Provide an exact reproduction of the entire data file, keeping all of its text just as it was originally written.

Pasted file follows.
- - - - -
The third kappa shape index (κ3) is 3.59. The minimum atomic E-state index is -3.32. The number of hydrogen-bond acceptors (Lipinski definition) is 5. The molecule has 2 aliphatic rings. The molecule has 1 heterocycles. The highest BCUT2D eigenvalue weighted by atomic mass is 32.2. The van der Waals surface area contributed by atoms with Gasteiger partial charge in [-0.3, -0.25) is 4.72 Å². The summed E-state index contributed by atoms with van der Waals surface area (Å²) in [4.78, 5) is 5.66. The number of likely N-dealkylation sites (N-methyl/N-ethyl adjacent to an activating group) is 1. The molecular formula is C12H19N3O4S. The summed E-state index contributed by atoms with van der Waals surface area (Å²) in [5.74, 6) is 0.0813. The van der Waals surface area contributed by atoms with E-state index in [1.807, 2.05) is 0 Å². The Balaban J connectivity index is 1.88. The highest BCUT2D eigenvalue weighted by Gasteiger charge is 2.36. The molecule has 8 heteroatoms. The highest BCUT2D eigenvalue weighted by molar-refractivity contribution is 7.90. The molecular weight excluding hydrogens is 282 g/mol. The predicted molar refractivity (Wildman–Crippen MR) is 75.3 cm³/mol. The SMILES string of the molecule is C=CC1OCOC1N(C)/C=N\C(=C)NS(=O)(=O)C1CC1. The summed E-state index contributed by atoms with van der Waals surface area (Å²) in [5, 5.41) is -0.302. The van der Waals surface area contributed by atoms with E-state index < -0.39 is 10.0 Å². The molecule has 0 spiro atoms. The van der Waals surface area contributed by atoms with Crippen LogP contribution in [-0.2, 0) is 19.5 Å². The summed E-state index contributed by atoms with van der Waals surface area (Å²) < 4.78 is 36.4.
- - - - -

The third kappa shape index (κ3) is 3.59. The minimum atomic E-state index is -3.32. The number of hydrogen-bond acceptors (Lipinski definition) is 5. The molecule has 2 aliphatic rings. The molecule has 1 heterocycles. The highest BCUT2D eigenvalue weighted by atomic mass is 32.2. The van der Waals surface area contributed by atoms with Gasteiger partial charge in [-0.3, -0.25) is 4.72 Å². The summed E-state index contributed by atoms with van der Waals surface area (Å²) in [4.78, 5) is 5.66. The number of likely N-dealkylation sites (N-methyl/N-ethyl adjacent to an activating group) is 1. The molecular formula is C12H19N3O4S. The summed E-state index contributed by atoms with van der Waals surface area (Å²) in [5.74, 6) is 0.0813. The van der Waals surface area contributed by atoms with E-state index in [1.807, 2.05) is 0 Å². The Balaban J connectivity index is 1.88. The highest BCUT2D eigenvalue weighted by Gasteiger charge is 2.36. The molecule has 8 heteroatoms. The highest BCUT2D eigenvalue weighted by molar-refractivity contribution is 7.90. The molecular weight excluding hydrogens is 282 g/mol. The predicted molar refractivity (Wildman–Crippen MR) is 75.3 cm³/mol. The SMILES string of the molecule is C=CC1OCOC1N(C)/C=N\C(=C)NS(=O)(=O)C1CC1. The summed E-state index contributed by atoms with van der Waals surface area (Å²) in [5, 5.41) is -0.302. The van der Waals surface area contributed by atoms with E-state index < -0.39 is 10.0 Å². The molecule has 0 spiro atoms. The van der Waals surface area contributed by atoms with Crippen LogP contribution in [-0.2, 0) is 19.5 Å². The summed E-state index contributed by atoms with van der Waals surface area (Å²) < 4.78 is 36.4.